FIGUERAS, Spain (Reuters) - Forensic scientists and legal experts began taking DNA samples from the embalmed body of Spanish surrealist artist Salvador Dali on Thursday to try to resolve a paternity claim.
Maria Pilar Abel, who was born in 1956 in the northern Spanish town of Figueras - Dali’s home town and the place he is buried - claims her mother had an affair with the painter and has been trying to prove she is his daughter for years.
When Dali died in 1989, aged 84, his body was embalmed by Narcis Bardalet, who told Reuters that attempts to extract DNA were likely to be successful, though “there are also difficulties because (the body) has been embalmed and the formaldehyde could have damaged the nucleus of the cells.”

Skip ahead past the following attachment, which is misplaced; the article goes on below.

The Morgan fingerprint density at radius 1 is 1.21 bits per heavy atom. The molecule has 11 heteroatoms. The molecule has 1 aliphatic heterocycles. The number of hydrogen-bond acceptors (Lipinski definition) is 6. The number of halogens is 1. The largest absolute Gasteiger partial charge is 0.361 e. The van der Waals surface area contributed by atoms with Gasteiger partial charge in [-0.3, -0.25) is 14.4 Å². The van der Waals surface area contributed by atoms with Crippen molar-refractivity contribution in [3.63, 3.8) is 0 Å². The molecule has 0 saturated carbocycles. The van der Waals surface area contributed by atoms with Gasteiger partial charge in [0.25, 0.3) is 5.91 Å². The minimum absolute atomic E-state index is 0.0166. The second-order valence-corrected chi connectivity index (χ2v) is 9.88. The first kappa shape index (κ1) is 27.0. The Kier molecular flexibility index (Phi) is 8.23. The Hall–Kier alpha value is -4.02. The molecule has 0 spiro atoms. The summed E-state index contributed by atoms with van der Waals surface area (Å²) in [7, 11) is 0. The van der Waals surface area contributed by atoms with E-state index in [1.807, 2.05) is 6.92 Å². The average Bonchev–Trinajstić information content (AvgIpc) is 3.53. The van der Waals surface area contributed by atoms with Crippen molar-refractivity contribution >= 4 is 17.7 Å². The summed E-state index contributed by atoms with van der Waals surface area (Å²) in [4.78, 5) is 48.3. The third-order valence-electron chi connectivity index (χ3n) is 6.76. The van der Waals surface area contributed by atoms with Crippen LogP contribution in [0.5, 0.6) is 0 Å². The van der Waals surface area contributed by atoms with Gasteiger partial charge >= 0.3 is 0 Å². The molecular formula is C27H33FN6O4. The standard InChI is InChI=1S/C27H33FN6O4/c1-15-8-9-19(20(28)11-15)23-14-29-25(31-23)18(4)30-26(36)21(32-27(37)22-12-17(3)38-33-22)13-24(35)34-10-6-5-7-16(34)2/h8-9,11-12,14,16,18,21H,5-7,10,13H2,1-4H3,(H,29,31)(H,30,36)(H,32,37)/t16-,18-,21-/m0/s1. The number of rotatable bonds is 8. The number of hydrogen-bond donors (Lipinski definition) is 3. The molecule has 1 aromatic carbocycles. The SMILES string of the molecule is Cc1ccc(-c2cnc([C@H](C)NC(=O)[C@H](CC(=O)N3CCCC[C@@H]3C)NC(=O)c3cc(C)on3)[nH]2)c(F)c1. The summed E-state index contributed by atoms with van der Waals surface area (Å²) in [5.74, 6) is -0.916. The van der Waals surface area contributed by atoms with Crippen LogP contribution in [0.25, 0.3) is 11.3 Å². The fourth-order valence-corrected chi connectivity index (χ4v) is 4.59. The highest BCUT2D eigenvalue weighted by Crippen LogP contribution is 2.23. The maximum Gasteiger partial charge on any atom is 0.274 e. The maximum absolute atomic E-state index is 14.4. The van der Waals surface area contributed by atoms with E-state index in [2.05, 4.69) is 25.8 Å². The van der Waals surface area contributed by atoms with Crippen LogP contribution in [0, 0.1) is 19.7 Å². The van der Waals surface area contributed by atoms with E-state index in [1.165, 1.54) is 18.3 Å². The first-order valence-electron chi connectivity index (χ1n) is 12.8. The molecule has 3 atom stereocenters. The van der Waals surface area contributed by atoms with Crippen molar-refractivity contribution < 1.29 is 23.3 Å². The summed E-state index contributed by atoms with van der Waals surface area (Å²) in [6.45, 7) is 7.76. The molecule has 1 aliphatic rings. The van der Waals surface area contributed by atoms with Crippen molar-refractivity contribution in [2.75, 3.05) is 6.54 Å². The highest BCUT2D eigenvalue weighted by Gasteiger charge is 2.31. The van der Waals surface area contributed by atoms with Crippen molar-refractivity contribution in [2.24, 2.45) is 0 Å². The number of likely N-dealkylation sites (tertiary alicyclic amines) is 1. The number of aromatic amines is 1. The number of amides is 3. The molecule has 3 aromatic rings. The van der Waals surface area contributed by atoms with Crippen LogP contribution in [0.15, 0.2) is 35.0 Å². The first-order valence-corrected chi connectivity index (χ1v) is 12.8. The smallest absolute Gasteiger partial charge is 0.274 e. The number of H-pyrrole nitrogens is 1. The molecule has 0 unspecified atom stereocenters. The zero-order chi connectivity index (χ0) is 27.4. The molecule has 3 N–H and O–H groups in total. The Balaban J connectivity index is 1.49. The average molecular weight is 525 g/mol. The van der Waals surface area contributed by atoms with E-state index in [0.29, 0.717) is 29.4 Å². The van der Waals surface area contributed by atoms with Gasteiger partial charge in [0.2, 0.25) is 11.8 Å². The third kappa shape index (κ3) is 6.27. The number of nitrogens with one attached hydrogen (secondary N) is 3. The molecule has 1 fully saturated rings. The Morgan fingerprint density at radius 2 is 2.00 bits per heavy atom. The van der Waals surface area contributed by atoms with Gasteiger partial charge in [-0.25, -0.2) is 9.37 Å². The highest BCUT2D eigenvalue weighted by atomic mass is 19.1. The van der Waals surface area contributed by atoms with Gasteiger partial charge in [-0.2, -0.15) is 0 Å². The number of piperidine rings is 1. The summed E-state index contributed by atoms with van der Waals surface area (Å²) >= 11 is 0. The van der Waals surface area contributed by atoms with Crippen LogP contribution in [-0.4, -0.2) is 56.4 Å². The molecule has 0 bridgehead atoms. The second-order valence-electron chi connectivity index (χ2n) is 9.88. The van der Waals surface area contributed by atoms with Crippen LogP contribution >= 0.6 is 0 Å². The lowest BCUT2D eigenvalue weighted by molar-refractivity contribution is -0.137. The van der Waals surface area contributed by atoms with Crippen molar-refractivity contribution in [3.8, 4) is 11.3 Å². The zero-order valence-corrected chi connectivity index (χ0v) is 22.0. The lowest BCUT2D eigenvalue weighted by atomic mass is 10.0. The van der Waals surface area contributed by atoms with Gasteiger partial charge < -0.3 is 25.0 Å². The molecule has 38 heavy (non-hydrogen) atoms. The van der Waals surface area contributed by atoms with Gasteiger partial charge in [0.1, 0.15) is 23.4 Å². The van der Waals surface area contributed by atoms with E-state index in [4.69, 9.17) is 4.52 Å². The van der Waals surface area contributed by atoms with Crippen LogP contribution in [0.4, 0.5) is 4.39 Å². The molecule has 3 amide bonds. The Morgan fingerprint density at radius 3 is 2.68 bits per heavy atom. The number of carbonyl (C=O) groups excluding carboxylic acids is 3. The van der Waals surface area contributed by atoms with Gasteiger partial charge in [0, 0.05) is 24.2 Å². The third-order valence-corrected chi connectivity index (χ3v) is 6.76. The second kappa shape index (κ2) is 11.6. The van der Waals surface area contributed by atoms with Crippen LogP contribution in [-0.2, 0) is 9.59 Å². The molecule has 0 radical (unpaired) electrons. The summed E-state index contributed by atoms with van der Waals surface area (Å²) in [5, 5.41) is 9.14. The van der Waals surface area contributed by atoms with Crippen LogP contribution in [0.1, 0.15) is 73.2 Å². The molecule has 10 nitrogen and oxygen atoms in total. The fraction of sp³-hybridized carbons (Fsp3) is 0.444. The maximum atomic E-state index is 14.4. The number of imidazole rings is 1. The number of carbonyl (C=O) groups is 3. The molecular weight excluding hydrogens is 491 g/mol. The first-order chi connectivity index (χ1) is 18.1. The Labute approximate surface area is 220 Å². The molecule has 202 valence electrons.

“Getting the samples, that is, molars, teeth, long bones, in order to extract DNA will be easy, because the body will be in a relatively good condition,” Bardalet said.
Dali’s remains are interred in a crypt under the stage of the domed Theatre-Museum in Figueras, which houses some of his art works and paintings he collected.
The court the samples be taken in June. It may take weeks before the results of the DNA tests are known.
Reporting by Madrid TV; Writing by Sarah White; Editing by Louise Ireland